Over the last five decades, the achievements of this assembly have been diverse as evidenced through the series of important and influential constitutions, declarations, and decrees. We have contemplated the renewal of the spirit and “return to the sources” through liturgical study, biblical research, and patristic scholarship. We have appreciated the struggle toward gradual liberation from the limitation of rigid scholasticism to the openness of ecumenical encounter, which has led to the mutual rescinding of the excommunications of the year 1054, the exchange of greetings, returning of relics, entering into important dialogues, and visiting each other in our respective Sees.

Our journey has not always been easy or without pain and challenge, for as we know “narrow is the gate and difficult is the way” (Matthew 7.14). The essential theology and principal themes of the Second Vatican Council – the mystery of the Church, the sacredness of the liturgy, and the authority of the bishop – are difficult to apply in earnest practice, and constitute a life-long and church-wide labor to assimilate. The door, then, must remain open for deeper reception, pastoral engagement, and ecclesial interpretation of the Second Vatican Council.

As we move forward together, we offer thanks and glory to the living God – Father, Son and Holy Spirit – that the same assembly of bishops has recognised the importance of reflection and sincere dialogue between our “sister churches”. We join in the “. . . hope that the barrier dividing the Eastern Church and the Western Church will be removed, and that – at last – there may be but the one dwelling, firmly established on Christ Jesus, the cornerstone, who will make both one” (Unitatis Redintegratio §18).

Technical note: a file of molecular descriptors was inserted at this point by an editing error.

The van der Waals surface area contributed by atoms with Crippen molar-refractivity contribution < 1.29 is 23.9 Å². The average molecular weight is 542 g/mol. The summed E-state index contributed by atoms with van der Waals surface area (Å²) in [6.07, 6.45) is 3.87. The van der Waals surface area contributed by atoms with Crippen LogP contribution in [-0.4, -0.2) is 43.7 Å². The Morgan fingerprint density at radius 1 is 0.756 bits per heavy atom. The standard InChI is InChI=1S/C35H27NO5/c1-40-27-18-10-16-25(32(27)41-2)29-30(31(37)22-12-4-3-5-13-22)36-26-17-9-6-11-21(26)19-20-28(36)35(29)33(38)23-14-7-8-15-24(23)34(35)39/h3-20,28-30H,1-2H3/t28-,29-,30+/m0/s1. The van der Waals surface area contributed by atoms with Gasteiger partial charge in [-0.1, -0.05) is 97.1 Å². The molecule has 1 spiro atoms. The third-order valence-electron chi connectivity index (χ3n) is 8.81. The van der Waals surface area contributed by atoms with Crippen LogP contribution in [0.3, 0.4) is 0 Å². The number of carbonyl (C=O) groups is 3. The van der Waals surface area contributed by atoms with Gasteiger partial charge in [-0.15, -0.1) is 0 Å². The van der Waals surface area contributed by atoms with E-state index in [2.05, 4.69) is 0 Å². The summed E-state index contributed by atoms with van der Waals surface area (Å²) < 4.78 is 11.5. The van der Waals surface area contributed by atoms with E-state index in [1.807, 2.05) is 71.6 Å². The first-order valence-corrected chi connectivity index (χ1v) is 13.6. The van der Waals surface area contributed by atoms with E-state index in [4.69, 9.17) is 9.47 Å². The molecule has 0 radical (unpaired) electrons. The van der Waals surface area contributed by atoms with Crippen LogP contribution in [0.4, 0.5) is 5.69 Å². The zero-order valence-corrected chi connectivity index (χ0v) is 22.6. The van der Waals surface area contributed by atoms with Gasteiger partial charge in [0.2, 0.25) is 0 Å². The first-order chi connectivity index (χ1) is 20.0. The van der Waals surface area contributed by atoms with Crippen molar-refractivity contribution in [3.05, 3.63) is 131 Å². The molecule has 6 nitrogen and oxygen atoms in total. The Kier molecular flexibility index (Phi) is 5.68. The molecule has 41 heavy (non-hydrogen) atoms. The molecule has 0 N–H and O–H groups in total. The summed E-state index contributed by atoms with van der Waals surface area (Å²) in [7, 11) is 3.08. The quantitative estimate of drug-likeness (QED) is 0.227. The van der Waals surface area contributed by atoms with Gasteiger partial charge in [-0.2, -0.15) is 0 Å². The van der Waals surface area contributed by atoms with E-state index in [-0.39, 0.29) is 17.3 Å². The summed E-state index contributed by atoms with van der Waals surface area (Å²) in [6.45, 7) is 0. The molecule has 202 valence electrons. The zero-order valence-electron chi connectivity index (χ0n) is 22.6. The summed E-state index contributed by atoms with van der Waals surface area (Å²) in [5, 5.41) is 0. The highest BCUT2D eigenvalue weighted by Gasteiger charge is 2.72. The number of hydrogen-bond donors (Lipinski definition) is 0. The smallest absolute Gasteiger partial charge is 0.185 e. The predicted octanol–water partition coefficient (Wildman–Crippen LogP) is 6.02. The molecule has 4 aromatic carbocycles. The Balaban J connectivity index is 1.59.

With Christ as our cornerstone and the tradition we share, we shall be able – or, rather, we shall be enabled by the gift and grace of God – to reach a better appreciation and fuller expression of the Body of Christ. With our continued efforts in accordance with the spirit of the tradition of the early Church, and in the light of the Church of the Councils of the first millennium, we will experience the visible unity that lies just beyond us today.

The Church always excels in its uniquely prophetic and pastoral dimension, embraces its characteristic meekness and spirituality, and serves with humble sensitivity the “least of these My brethren” (Matt. 25.40).

Beloved brother, our presence here signifies and seals our commitment to witness together to the Gospel message of salvation and healing for the least of our brethren: the poor, the oppressed, the forgotten in God’s world. Let us begin with prayers for peace and healing for our Christian brothers and sisters living in the Middle East. In the current turmoil of violence, separation, and brokenness that is escalating between peoples and nations, may the love and desire for harmony we profess here, and the understanding we seek through dialogue and mutual respect, serve as a model for our world. Indeed, may all humanity reach out to ‘the other’ and work together to overcome the suffering of people everywhere, particularly in the face of famine, natural disasters, disease, and war that ultimately touches all of our lives.